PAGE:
Ferrazzi: Yeah, the reduction of meetings is really critical. We’re finding ourselves frustrated and fatigued, and “Please, not one more meeting.” Well, we don’t actually have to have it. What we could actually do is, before meetings occur, put a document out there that says, “Here’s the problem we’re trying to solve. Here is the crunchiness that we think we’re going to face; some of the challenges we’re going to face. Here are the people that we think should be involved in solving this problem.” Get everybody’s input. Now, what’s probably happened, is you have served the role of the first two meetings in kicking something off. You can reduce the number of meetings, and be smarter about how to use those meetings when you actually have them.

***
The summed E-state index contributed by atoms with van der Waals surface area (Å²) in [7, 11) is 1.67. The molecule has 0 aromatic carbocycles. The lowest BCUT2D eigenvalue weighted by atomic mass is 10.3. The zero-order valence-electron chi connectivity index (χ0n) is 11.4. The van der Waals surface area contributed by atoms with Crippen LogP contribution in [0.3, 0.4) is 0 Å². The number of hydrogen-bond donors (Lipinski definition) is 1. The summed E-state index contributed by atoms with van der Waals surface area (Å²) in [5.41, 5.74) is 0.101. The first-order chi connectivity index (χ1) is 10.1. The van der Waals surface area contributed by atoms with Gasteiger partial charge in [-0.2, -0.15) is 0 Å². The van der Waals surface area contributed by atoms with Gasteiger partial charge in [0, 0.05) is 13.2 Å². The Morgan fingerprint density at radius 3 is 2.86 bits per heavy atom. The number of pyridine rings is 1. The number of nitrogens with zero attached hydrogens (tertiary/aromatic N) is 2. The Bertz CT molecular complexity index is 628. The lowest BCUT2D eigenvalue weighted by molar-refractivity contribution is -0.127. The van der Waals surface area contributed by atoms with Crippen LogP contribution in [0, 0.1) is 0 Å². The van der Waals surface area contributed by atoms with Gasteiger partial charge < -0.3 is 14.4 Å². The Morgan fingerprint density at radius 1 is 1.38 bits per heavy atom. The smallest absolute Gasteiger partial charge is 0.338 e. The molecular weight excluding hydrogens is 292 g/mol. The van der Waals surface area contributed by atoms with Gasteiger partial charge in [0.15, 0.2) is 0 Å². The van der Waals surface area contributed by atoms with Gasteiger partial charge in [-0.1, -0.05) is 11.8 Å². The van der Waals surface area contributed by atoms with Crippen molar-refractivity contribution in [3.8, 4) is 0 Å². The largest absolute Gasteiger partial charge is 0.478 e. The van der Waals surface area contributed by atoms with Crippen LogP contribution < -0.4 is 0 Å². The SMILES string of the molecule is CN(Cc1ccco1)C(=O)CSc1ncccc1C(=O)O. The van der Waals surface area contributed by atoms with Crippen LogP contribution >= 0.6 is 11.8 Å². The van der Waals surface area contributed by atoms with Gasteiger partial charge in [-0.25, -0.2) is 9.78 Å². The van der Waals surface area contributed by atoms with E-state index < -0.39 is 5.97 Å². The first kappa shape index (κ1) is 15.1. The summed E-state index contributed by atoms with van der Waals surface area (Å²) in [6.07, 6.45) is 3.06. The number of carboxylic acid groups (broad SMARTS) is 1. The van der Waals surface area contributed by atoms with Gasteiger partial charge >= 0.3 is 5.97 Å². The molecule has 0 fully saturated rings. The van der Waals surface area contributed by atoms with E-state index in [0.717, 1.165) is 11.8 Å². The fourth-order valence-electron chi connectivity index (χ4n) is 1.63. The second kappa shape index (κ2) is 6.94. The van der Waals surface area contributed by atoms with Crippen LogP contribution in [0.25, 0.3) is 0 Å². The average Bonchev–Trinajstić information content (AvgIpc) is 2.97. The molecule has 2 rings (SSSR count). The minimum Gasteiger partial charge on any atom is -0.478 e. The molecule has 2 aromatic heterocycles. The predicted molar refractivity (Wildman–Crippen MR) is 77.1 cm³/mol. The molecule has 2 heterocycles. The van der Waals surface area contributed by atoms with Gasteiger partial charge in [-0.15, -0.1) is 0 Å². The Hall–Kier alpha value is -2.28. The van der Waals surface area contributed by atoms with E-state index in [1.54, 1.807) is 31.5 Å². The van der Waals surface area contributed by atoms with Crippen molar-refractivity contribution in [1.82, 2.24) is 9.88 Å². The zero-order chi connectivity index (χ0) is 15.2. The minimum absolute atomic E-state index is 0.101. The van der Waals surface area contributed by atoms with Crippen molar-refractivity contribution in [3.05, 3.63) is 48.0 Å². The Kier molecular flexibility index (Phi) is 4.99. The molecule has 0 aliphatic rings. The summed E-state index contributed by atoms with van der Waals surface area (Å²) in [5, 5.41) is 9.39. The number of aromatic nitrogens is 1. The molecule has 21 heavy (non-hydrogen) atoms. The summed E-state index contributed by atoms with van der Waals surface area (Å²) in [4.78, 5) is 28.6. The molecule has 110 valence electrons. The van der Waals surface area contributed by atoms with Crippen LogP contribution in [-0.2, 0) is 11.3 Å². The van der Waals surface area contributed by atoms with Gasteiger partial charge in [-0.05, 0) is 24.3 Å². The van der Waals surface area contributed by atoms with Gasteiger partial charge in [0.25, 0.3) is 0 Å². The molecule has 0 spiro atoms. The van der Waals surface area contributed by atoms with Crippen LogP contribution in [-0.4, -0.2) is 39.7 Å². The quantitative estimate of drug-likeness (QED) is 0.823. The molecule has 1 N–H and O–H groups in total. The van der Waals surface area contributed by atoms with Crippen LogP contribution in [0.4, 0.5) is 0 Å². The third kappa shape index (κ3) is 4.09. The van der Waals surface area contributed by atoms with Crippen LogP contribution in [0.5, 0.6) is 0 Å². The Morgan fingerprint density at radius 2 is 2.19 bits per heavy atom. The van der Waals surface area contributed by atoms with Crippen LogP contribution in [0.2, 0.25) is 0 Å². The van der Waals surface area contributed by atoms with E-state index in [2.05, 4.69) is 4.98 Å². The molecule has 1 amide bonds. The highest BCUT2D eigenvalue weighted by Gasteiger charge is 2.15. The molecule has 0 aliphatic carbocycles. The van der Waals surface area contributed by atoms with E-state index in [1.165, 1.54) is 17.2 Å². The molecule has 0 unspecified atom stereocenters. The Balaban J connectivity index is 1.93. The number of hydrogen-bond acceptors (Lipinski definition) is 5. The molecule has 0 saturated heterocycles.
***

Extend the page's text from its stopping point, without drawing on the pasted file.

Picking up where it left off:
Brancaccio: You talk about this “candor break.” I mean, we’ve all sat through meetings where the leader says, “Any questions?” That’s not what you’re talking about?
Ferrazzi: Breakout rooms are the superfood of courage, psychological safety and high-performing teams. [If you’re] sitting in a big room and ask the question, “What’s not being said right now that should be said?” What would you hear? Crickets. But if, instead, you pushed a button, everybody goes into breakout rooms of two, and in three minutes they’re supposed to tell each other what’s not being said, and then they come back into the main room, you have a fundamentally different conversation. We will be able to have more effective team meetings in a virtual and remote world than we did in a physical world.
How to maintain relationships through hybrid work
Brancaccio: But many of us miss running across someone in the hall or in the break room and exchanging ideas. It’s hard to nurture a work relationship when you never see anybody, or the chances for those interactions are so reduced, now.